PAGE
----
J Harlen Bretz, whose given name was Harley J. Bretz, was born in 1882 in Michigan. The oldest of five children, Bretz had an early interest in astronomy and the natural environment that surrounded him on the farm where he grew up. Originally intending to be a missionary, he entered Albion College in 1901. His focus of study changed, however, and he graduated in 1905 with a degree in biology. A few years later, he earned his Ph.D. in geology from the University of Chicago.
In 1923, the Journal of Geology published Bretz’s paper, “The Channeled Scablands of the Columbia Plateau,” in which he presented his theory that the unique landscape was created by a massive flood originally called the Spokane Flood. The academic world of geologists was not ready for this controversial idea, however, and in 1927 the Washington Academy of Sciences invited him to a meeting to defend his hypothesis. After his presentation, six other presenters followed with scathing rebuttals of the flood theory in an effort to silence Bretz and his unconventional notion.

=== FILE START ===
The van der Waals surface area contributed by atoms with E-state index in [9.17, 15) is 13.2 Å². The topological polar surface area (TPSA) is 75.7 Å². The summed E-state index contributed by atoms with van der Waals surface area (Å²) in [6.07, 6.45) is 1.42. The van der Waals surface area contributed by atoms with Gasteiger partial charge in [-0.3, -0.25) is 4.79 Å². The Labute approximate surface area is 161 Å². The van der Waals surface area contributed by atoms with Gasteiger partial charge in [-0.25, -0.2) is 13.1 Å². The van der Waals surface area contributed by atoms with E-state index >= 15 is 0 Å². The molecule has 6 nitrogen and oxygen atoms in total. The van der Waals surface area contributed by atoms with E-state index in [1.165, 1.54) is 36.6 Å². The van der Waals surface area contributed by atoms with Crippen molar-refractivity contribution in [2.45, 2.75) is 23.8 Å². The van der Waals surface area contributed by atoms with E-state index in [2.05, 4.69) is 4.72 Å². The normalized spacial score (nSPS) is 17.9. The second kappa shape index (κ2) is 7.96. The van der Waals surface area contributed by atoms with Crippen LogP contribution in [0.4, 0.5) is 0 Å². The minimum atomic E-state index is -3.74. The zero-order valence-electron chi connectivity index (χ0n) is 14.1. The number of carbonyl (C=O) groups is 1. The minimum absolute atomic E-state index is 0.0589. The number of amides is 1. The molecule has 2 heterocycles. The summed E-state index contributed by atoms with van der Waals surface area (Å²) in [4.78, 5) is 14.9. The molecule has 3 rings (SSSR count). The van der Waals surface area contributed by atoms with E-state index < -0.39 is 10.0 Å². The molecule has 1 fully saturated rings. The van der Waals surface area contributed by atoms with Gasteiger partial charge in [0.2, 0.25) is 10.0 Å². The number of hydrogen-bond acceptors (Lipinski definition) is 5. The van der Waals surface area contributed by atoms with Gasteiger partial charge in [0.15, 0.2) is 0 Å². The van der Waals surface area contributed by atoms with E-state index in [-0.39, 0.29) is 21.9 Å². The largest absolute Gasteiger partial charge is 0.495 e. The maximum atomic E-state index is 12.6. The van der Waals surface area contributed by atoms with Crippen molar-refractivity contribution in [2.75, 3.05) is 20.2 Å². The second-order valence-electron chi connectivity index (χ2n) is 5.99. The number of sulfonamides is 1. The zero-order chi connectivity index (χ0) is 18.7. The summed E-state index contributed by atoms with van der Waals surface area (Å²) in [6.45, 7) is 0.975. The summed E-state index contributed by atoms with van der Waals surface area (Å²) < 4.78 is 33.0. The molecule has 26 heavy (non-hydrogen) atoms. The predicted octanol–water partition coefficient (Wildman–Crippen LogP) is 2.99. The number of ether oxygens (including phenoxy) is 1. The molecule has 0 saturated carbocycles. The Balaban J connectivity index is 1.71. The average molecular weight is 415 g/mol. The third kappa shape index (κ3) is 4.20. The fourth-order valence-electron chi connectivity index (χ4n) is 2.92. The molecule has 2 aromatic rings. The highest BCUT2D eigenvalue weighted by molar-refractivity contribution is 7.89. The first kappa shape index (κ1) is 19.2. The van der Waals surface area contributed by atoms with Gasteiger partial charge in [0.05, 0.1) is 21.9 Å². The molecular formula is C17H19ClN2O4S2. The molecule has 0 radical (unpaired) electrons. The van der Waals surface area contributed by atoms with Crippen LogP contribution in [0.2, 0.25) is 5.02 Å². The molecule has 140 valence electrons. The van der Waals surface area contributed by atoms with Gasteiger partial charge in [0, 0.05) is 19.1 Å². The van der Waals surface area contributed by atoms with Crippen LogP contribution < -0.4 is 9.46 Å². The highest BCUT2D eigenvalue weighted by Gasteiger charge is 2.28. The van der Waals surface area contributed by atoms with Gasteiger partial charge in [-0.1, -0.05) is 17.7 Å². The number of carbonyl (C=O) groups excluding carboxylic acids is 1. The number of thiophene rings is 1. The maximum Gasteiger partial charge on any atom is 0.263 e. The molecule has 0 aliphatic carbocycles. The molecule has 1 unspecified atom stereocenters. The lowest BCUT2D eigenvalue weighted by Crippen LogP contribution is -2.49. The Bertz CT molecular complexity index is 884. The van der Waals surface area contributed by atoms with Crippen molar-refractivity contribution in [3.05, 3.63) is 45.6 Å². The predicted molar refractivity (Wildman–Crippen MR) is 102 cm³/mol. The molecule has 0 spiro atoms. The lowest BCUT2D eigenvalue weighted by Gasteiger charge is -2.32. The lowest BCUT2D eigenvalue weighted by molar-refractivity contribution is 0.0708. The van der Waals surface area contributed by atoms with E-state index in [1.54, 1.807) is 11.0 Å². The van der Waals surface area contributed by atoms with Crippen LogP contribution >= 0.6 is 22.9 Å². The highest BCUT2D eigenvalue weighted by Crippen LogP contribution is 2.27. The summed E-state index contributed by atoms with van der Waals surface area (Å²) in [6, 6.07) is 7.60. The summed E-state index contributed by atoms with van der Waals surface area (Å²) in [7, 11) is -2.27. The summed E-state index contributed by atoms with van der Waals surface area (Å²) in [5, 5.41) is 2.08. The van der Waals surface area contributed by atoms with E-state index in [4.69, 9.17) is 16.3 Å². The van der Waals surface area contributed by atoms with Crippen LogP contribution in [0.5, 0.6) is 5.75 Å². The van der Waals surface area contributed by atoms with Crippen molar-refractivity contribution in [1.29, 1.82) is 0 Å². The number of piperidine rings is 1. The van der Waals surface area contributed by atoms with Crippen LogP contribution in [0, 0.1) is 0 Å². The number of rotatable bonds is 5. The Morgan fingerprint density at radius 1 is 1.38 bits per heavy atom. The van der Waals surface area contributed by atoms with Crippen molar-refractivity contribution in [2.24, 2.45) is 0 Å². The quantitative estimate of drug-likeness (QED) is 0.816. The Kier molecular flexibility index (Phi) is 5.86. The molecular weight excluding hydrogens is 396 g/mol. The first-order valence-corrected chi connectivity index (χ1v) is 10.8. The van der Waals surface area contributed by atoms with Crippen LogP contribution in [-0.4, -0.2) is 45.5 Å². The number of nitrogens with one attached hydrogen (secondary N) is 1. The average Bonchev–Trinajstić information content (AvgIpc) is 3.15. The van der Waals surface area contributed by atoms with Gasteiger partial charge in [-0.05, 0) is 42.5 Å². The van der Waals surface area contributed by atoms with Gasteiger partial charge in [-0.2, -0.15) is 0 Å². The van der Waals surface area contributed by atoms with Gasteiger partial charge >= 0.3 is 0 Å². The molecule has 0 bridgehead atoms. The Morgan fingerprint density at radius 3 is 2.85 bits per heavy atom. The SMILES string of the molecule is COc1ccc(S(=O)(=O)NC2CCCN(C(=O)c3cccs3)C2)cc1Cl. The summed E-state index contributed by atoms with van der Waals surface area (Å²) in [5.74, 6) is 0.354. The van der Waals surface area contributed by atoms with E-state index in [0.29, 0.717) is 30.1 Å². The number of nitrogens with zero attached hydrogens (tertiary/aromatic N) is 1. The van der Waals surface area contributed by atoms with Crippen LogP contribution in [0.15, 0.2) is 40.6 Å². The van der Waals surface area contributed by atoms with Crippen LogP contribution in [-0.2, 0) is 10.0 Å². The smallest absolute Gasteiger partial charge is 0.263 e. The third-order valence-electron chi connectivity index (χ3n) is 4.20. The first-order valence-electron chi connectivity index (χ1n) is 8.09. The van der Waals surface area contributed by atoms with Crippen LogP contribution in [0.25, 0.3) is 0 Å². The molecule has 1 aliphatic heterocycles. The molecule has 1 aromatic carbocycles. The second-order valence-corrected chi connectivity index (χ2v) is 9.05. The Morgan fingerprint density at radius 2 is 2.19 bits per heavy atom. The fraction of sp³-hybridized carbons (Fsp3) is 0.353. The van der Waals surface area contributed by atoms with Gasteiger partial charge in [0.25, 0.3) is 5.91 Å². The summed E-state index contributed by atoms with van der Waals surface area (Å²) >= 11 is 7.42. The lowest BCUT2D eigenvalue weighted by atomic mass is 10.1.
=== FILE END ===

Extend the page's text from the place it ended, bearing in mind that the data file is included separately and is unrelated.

The biggest flaw with Bretz’s hypothesis was that he didn’t have a water source for his cataclysmic flood. The answer to that lay in the hands of another geologist, J.T. Pardee. Working for the U.S. Geological Survey, he had been studying ripple marks from Glacial Lake Missoula. It wasn’t until 1940 that Pardee was able to prove that Lake Missoula had gotten deep enough to break up the ice that had damned it and flowed to the only place it could, the scablands, thus giving Bretz’s theory credence.
Over the subsequent years, more evidence of the great flood, now thought to have been many floods, began to be discovered. In 1974, satellite imagery showing the dramatic landscape was the last bit of evidence that geologists needed to fully accept what Bretz had been saying for decades. The Geological Society of America awarded him the Penrose Medal in 1979, and a plaque was dedicated to him at Dry Falls State Park in Coulee City, Washington. J Harlen Bretz died in 1981 at the age of 98.